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What Is a Harebell?

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  • Written By: Sarah Sullins
  • Edited By: Angela B.
  • Last Modified Date: 22 September 2014
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A harebell is a blue perennial flower that is known by many names. It grows all over the world but is well known for its existence in Scotland, Ireland, and Northern Europe. The wildflower is shaped like a bell with basal leaves that are round and leaves on the stem that are thin and come to a point. Harebell is used in many herbal remedies and can be eaten.

Harebell is known as witch’s thimble, fairy thimble, goblin thimble, bluebell, and heathbell, among others. These flowers are also known as dead man’s bells and bellflowers. This blue flower and many of the flower’s names are centered on old folk stories that include witches, fairies, and goblins. It is said to have earned the name harebell because witches in folk stories used the plant for spells that would turn them into hares.

The most popular place where harebells are known to grow is Scotland. These plants are sometimes called Scottish bluebells because of the abundance of harebells that populate the country. The term bluebell is usually not used to describe harebell outside of Scotland.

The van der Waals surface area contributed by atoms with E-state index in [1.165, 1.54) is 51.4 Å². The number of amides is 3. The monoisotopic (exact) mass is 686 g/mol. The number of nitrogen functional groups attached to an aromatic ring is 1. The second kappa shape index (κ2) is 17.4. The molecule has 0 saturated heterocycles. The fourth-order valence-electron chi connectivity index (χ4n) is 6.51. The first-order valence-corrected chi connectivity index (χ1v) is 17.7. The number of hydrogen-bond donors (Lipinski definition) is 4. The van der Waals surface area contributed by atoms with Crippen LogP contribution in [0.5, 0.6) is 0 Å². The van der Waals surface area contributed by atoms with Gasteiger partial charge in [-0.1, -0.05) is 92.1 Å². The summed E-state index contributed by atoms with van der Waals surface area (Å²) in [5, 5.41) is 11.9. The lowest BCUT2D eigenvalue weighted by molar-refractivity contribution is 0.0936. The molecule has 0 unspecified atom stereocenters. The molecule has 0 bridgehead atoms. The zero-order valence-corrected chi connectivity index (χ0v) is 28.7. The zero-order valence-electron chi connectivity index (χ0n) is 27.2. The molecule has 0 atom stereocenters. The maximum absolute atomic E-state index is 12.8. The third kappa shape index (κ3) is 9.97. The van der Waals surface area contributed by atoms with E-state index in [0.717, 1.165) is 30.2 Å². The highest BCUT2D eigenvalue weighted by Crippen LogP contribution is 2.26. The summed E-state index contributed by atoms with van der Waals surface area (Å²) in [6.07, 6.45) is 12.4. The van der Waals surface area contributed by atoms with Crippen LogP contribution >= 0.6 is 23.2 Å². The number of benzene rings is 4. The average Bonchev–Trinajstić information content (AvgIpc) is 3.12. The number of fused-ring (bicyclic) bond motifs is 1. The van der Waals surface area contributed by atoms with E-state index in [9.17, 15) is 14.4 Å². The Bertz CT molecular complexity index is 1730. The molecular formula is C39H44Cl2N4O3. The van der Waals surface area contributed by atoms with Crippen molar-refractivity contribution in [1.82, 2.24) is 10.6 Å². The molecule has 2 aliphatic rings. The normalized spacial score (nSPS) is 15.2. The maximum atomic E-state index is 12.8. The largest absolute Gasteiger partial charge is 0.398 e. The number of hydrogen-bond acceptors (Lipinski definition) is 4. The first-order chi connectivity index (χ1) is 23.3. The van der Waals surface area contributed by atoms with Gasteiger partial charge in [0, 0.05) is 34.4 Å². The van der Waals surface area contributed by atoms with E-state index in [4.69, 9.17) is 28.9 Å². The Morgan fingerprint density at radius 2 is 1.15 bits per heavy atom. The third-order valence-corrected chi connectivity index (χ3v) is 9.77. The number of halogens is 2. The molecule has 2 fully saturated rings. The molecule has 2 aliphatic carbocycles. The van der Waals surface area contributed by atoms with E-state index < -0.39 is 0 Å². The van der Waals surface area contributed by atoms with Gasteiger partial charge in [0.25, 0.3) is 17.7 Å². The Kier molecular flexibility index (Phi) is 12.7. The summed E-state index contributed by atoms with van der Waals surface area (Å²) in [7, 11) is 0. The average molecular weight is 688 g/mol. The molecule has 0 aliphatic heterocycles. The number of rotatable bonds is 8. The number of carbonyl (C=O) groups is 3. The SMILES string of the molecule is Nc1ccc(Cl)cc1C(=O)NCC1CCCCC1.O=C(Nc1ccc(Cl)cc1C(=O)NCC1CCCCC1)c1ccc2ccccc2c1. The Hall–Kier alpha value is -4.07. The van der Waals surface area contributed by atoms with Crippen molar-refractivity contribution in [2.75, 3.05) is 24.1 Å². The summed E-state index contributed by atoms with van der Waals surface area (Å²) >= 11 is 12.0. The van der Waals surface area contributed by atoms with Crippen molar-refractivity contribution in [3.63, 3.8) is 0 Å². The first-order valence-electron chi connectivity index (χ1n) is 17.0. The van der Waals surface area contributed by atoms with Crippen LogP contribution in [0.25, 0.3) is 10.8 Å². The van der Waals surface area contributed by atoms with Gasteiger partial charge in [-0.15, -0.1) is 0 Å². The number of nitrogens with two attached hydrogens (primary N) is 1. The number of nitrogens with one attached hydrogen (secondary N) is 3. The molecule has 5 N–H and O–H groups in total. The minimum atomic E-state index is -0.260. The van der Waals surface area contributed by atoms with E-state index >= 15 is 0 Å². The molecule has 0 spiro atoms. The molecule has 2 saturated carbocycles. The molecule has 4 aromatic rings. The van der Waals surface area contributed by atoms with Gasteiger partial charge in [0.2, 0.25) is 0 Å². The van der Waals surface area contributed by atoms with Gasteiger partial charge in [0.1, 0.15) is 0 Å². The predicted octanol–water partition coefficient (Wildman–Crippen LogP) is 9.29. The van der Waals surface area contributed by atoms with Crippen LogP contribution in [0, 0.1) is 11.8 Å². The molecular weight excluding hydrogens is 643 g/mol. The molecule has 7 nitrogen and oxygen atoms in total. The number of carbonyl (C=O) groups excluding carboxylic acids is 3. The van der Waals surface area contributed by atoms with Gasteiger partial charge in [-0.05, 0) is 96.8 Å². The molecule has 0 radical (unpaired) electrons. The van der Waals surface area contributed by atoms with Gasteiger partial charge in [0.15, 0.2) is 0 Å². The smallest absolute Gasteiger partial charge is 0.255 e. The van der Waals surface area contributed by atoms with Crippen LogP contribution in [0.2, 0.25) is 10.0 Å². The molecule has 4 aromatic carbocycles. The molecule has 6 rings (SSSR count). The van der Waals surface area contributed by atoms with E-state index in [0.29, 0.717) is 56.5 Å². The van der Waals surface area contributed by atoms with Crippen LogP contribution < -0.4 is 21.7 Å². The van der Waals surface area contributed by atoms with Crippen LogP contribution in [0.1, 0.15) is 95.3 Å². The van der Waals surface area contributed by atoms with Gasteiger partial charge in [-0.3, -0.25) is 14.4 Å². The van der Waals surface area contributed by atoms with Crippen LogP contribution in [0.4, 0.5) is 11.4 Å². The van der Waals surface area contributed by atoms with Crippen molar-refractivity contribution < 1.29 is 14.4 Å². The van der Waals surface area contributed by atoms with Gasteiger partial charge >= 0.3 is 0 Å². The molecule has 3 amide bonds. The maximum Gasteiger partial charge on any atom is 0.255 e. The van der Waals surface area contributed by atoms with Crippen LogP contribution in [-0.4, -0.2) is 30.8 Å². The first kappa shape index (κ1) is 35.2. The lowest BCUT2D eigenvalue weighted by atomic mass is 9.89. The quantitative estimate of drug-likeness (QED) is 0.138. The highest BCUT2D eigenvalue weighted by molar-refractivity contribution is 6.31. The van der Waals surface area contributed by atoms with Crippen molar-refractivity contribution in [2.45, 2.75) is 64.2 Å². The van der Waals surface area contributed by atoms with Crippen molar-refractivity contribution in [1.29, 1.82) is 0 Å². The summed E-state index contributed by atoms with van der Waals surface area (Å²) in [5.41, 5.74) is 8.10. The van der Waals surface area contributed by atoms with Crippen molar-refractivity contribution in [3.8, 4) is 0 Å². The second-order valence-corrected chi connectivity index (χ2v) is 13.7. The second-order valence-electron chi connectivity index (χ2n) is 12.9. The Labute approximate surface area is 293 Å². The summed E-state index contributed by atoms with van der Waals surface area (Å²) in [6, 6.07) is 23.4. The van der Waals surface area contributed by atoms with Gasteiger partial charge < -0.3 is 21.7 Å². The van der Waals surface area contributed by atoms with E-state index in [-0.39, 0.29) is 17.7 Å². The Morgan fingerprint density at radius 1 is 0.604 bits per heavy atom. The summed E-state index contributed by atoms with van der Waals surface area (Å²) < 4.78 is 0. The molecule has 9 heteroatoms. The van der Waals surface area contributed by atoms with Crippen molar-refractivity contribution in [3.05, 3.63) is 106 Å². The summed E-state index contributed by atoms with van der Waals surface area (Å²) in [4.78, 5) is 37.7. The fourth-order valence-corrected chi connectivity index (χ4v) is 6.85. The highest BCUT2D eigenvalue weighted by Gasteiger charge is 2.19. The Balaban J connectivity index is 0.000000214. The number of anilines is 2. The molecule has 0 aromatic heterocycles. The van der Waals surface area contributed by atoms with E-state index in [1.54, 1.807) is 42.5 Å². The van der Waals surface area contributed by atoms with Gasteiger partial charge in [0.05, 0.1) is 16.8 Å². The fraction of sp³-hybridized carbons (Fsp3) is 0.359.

Many areas in the Northern Hemisphere are home to this flower. They are able to grow in many different climates and types of soil. These flowers can be found in the sand, on rocky ledges, in lush grassy areas, gravel, and just about everywhere else. Although the flowers are paper thin and may appear to be delicate, the harebell is hardy.

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Harebells also are impartial to the type of light they receive. Harebells can grow in partial sunlight, full sunlight, or full shade. These flowers develop their petals in summer or fall and can survive with little moisture to sustain them. Most often, Scottish bluebells do not grow in bunches but by themselves. Bees can pollinate a harebell, but this flower is able to reproduce by itself.

Petals on these flowers are typically just 1 inch (2.54 cm) in height and are attached to a stem that is usually 1 foot (30.5 cm) high. When broken, the stem produces a milky substance. This substance is also present when a leaf of the plant is broken. The stems can hold more than one bell, which are typically blue but may be white.

People in certain parts of the world eat the Scottish bluebell in their salads. It is also used as an herbal remedy for earaches and sore eyes. Some believe that this flower may treat or even cure depression.

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